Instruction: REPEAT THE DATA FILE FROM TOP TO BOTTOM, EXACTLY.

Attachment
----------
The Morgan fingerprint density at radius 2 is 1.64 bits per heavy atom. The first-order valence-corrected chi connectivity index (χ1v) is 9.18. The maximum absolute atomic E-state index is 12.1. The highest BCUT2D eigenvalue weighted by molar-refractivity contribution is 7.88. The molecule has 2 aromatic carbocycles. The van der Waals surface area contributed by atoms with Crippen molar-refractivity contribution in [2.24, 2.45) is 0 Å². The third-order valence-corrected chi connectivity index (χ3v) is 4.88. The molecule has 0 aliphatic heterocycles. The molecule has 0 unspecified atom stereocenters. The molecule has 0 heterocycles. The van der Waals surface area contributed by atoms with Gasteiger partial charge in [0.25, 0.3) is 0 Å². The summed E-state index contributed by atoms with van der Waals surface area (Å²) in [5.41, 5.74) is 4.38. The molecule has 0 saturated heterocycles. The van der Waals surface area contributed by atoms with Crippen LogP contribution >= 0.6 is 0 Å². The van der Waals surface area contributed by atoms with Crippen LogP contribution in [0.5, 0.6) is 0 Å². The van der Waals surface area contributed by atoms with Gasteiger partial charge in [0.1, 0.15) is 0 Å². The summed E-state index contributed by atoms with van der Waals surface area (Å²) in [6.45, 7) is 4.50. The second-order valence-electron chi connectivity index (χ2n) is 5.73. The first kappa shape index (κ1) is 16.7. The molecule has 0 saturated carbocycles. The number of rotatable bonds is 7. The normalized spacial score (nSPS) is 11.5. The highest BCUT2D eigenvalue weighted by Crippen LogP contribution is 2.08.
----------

The Morgan fingerprint density at radius 2 is 1.64 bits per heavy atom. The first-order valence-corrected chi connectivity index (χ1v) is 9.18. The maximum absolute atomic E-state index is 12.1. The highest BCUT2D eigenvalue weighted by molar-refractivity contribution is 7.88. The molecule has 2 aromatic carbocycles. The van der Waals surface area contributed by atoms with Crippen molar-refractivity contribution in [2.24, 2.45) is 0 Å². The third-order valence-corrected chi connectivity index (χ3v) is 4.88. The molecule has 0 aliphatic heterocycles. The molecule has 0 unspecified atom stereocenters. The molecule has 0 heterocycles. The van der Waals surface area contributed by atoms with Gasteiger partial charge in [0.25, 0.3) is 0 Å². The summed E-state index contributed by atoms with van der Waals surface area (Å²) in [5.41, 5.74) is 4.38. The molecule has 0 saturated heterocycles. The van der Waals surface area contributed by atoms with Crippen LogP contribution >= 0.6 is 0 Å². The van der Waals surface area contributed by atoms with Crippen LogP contribution in [0.5, 0.6) is 0 Å². The van der Waals surface area contributed by atoms with Gasteiger partial charge in [0.1, 0.15) is 0 Å². The summed E-state index contributed by atoms with van der Waals surface area (Å²) in [6.45, 7) is 4.50. The second-order valence-electron chi connectivity index (χ2n) is 5.73. The first kappa shape index (κ1) is 16.7. The molecule has 0 saturated carbocycles. The number of rotatable bonds is 7. The normalized spacial score (nSPS) is 11.5. The highest BCUT2D eigenvalue weighted by Crippen LogP contribution is 2.08.